Connecting the dots of omni-channel retail

by These Days - May 11, 2016

It's been over two decades since the lines between online and offline started to blur in retail. Across the first e-commerce initiatives that grew year after year since the advent of the Internet, several retail categories systematically came back: books, music, you name it.

Today that list has grown exponentially and new e-commerce players with often disruptive models keep popping up. Nevertheless, some of the first movers and the biggest name in online retail since those early days still stand firm and even changed the game in retail overall. Yes, indeed, I’m thinking about Amazon.

The changing face of retail and the reality of omni-channel retail isn’t just about e-commerce. It’s about many factors with the changing consumer being the key factor.

Analysing retail consumer behaviour

During and after the 2008 economic crisis several large retailers had to close shop but beyond the reality of the crisis a deeper evolution changed the retail landscape. As consumer behaviour changed, so did the reality of shopping amid a series of accelerating digital transformation drivers.

Contrary to popular belief and despite the continuous growth of e-commerce, it isn't online shopping as such that is the biggest game-changer. After all, the large majority of retail sales still comes from physical shops.

The major evolution is the rise of the totally channel-agnostic shopper who still loves to buy in stores (reports on the death of the high street as such are indeed exaggerated – a lot) but has a far more diverse, demanding, connected and multi-channel behaviour than before.

• The connected part refers to the ways consumers form networks of shopping reviews, buying decisions, social shopping experiences and even collaborative retail models. It also stands for the connectedness of a seamless journey whereby borders have disappeared.

• The multi-channel behaviour, which from the consumer's perspective doesn't exist, is about how retailers are confronted with a more complex buying journey whereby consumers hop from channel to channel, depending on the individual 'task' and context at any point in time. Furthermore, think about the multi-tasking aspect so to speak. Today's consumer is sending pictures of, for instance, a dress or suit, to friends or family members to ask their opinion.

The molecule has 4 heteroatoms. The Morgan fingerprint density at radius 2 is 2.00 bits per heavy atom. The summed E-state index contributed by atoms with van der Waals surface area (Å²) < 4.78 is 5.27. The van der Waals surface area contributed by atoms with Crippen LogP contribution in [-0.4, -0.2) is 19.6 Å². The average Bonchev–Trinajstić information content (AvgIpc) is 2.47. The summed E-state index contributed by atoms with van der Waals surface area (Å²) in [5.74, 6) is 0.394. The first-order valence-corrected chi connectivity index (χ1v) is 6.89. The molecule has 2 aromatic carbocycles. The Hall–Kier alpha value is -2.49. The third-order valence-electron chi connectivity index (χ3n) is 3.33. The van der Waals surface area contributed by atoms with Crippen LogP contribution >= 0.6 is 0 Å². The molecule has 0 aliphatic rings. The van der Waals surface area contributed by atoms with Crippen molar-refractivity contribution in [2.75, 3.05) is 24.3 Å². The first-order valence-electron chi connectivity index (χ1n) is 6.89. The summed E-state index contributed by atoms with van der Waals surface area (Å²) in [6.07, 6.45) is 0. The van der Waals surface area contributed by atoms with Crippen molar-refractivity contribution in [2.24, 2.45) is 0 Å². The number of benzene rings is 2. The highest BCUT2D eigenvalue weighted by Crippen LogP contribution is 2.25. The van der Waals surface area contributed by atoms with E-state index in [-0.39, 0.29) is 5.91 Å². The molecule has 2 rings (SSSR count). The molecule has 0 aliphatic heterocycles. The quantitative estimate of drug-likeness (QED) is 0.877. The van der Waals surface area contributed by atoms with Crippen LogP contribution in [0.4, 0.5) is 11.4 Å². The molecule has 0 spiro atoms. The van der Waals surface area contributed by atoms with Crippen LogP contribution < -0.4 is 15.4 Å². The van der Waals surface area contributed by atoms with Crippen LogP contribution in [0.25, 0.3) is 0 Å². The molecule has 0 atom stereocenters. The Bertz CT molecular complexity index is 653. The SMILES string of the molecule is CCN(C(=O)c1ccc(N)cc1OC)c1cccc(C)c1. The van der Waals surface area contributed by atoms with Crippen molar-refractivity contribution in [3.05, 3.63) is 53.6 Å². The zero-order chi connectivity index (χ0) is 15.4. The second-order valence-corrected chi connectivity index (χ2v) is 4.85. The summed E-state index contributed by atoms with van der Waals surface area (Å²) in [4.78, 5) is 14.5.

• The demanding part obviously stands for how consumer expectations in retail have changed. Just think about how in many retail categories, physical shopping experiences are expected to be so much more than the traditional store model. Consumers want WiFi, they want immersive experiences, they even want fun, digital innovations and the ability to compare prices online for the products they try, touch or discover while in your shop. 

• The most important and probably most difficult element, however, is the diversity. Consumers are spoiled and they have an abundance of choice. Sometimes they even have too much choice which refrains them from taking actions. Yet, as choice regarding channels and retail models (look at how consumers buy items from warehouse-style discounters while very consciously buying other items at luxury stores within one category such as food) grows, this diversified behaviour makes it more complex for retailers to understand the individual consumer, let alone to build loyalty.

Add to that the highly individual and contextual ways in which various touchpoints, channels, devices and sources (including peers) are ‘used’ for specific intentions across the buyer's journey (inform, compare, decide,...) and the complex picture of omni-channel retail becomes even clearer.

Adding to the omni-channel retail complexity: challenges beyond marketing

Distinguishing between offline and online has become an archaic way of looking at retail. As we moved from multichannel and cross-channel to omni-channel, the consumer didn't really care about channels, let alone about digital or physical. They simply prepare their retail journey

and shop, regardless of where, when and how. They expect seamless shopping experiences and journeys.

Omni-channel is simply a given and retailers have been and are massively investing in enabling those seamless experiences, while testing out new in-store approaches. Retailers face numerous challenges. While they start getting omni-channel from a marketing perspective, it's really hard to remain profitable in the omni-channel reality. The reason: omni-channel sales means costs that further squeeze margins in an industry that's already facing revenue and profitability challenges.